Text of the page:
Why Do We Disobey God?
“But I do not”, you might be saying. But I dare to challenge you.
As I write, Cynthia and I are just settling in to a small farmhouse in the Brittany peninsula of France. We have come for two months to help Matt & Katie Riley with their new work church planting in Pontivy. I will be directly working with Matt, and Cynthia will be painting – of course. We will also have a most needed and wonderful respite from the pace of life in the USA. Already, after only two days in France we are slowing down. There is a sublime quiet here, near the little town of Bannalec, which is intoxicating to us. We are anticipating daily times of silence with the Lord, regular bible study, regular sabbath, and the rhythm of occasional retreat. By God’s grace we hope to reclaim this pattern so we can reintroduce it to our life in the States. In the last year it has slipped away from us a bit.
I have often pondered the Sabbath command, and wondered at its beauty. From sundown on Friday till sundown on Saturday. Twenty-four hours with no work. And then, the evening of Saturday and another night’s rest. If we stopped work at 6:00 pm on Friday we would have 36 straight hours of rest and time with the Lord. If we subtract sleeping hours, 20 hours of undistracted time for God, our family, and our community of faith, as well as our own physical rest. How many of us are setting that much time apart in any given week? Why is it so easy for us to break the Sabbath? Is it different than the other nine commandments?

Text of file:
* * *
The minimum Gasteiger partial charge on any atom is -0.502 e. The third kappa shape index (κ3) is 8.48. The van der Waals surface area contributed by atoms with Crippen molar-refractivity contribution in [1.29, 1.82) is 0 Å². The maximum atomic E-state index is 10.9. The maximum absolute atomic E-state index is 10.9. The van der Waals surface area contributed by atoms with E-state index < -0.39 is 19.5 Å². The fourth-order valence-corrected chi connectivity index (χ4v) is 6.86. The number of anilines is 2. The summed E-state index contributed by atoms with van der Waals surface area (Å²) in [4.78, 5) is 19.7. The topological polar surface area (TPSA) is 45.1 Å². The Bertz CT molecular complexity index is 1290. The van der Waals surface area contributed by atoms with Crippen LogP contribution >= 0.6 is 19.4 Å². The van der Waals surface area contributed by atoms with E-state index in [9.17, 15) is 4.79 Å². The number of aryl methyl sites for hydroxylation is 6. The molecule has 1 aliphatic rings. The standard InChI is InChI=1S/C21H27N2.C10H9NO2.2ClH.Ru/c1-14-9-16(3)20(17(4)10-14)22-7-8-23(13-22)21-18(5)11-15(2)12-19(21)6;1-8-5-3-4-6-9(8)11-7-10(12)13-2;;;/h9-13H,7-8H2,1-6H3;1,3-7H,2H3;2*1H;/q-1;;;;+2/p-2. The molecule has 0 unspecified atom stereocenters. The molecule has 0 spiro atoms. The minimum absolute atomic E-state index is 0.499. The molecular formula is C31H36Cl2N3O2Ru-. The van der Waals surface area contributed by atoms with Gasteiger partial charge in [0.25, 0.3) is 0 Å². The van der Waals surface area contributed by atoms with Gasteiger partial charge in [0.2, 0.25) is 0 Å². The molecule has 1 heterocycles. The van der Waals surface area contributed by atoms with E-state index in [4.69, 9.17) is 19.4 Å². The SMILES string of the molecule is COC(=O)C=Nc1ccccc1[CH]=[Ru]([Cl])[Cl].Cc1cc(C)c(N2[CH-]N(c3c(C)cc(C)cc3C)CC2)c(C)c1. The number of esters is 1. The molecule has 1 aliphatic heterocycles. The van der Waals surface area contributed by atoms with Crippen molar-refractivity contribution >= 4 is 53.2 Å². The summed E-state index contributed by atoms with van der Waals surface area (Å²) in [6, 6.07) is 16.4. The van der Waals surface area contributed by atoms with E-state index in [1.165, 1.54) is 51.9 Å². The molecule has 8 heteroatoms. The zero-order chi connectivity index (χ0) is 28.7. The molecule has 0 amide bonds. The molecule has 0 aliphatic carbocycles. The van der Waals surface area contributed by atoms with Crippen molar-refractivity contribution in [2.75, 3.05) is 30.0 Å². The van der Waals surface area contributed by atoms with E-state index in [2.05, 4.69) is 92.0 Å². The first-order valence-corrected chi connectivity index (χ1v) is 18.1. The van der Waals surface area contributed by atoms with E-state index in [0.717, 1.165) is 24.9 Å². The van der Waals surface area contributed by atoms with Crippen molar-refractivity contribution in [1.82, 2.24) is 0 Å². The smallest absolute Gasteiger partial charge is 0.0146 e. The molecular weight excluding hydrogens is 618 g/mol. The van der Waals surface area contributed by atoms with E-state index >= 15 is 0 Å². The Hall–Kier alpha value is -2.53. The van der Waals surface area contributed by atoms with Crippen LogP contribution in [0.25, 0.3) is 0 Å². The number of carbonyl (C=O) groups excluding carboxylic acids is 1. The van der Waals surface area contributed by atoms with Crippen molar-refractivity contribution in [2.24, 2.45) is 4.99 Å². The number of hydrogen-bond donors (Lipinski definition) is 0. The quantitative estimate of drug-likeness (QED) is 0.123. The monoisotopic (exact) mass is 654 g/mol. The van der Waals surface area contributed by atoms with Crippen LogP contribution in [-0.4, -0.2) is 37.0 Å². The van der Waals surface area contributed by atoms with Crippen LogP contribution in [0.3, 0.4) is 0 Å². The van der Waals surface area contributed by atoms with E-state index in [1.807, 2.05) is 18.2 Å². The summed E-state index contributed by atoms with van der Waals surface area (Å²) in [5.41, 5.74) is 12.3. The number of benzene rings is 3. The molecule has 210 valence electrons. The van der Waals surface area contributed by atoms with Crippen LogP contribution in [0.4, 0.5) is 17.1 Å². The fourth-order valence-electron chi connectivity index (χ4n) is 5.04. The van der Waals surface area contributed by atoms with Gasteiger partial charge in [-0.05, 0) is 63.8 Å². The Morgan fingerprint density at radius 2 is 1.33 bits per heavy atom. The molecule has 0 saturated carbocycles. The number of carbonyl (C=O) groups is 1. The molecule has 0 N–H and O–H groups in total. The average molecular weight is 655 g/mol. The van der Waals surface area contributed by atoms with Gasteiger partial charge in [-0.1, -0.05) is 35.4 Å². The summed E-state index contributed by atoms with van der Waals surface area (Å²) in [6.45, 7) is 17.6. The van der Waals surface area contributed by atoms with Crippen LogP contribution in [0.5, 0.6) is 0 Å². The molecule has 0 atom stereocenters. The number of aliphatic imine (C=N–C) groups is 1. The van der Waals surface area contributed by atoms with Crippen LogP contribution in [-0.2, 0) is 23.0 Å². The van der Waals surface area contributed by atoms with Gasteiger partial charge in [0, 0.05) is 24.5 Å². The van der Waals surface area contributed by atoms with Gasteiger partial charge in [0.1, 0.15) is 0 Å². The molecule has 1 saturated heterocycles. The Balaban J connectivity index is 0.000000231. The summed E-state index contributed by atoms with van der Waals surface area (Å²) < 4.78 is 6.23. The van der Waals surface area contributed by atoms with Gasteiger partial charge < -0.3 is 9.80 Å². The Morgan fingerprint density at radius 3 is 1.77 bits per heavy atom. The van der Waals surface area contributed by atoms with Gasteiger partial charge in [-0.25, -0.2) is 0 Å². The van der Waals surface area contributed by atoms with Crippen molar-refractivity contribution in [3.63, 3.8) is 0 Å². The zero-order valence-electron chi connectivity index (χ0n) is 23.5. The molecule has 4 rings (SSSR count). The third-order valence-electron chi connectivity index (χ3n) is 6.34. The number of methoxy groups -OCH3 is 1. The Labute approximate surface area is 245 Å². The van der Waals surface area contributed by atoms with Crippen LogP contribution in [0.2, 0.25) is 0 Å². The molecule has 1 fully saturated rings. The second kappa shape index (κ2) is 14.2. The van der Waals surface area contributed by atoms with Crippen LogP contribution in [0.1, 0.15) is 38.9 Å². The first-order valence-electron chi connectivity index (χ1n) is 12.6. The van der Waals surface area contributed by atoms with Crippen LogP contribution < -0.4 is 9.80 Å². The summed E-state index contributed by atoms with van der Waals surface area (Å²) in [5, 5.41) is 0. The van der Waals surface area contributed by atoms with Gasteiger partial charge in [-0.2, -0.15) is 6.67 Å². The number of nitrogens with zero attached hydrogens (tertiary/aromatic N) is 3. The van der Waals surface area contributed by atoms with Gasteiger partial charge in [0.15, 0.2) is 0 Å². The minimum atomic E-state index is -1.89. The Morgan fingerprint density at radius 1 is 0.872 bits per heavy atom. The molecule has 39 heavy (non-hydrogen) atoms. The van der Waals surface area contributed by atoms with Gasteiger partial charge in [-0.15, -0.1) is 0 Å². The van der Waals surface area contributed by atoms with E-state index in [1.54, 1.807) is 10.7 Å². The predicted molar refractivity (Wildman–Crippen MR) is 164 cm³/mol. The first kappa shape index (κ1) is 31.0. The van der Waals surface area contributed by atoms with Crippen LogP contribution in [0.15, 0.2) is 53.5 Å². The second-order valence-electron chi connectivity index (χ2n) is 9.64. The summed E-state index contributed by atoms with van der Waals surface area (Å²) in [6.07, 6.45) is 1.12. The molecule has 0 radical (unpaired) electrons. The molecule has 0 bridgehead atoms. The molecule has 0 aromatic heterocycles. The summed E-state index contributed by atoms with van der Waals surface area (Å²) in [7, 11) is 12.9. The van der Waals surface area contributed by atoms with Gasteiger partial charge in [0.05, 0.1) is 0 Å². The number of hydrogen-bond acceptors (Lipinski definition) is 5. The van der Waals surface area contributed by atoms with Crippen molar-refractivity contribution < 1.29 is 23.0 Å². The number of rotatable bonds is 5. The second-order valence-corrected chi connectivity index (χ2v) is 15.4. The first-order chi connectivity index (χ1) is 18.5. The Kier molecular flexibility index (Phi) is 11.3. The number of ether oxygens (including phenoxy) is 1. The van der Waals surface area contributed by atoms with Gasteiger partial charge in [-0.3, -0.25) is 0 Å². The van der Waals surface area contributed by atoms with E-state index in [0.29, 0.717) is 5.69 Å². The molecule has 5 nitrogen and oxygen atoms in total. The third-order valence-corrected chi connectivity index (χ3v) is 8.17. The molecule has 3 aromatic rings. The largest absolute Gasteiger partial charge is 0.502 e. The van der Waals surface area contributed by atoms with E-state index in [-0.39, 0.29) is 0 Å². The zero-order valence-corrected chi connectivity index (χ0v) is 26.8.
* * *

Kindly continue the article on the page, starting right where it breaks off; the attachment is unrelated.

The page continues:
The early church clearly believed that the Sabbath command could now be moved to Sunday, because of the Resurrection. In the centuries of faith, the Christian community honored the Lord of the Sabbath with serious purpose and obedience. When and how did we decide that we were exempt in the 21st century? Is it alright to murder? To steal? To commit adultery? God forbid!
As an ordained clergyman, I know how easily the work of the church can become a seven-day tyranny. It ought not to be so. If we model breaking the commands of God, why should our people be any different?
The Sabbath was also to be given to those who labored for the People of God. All were to observe the day. Have you ever felt a twinge of guilt going out to eat after services on Sunday, and seeing all those who must work on the Lord’s Day so you can be served?
Might it be time for all of us to reconsider how we came to be caught up in a 24/7 cycle of life and work? How we have allowed the cares and concerns of this world to choke out of us time needed for the fruit bearing call of Jesus to be deeply planted in our hearts and lives?
Are we disobeying God?
— Rev. Jon Shuler
NAMS Servant General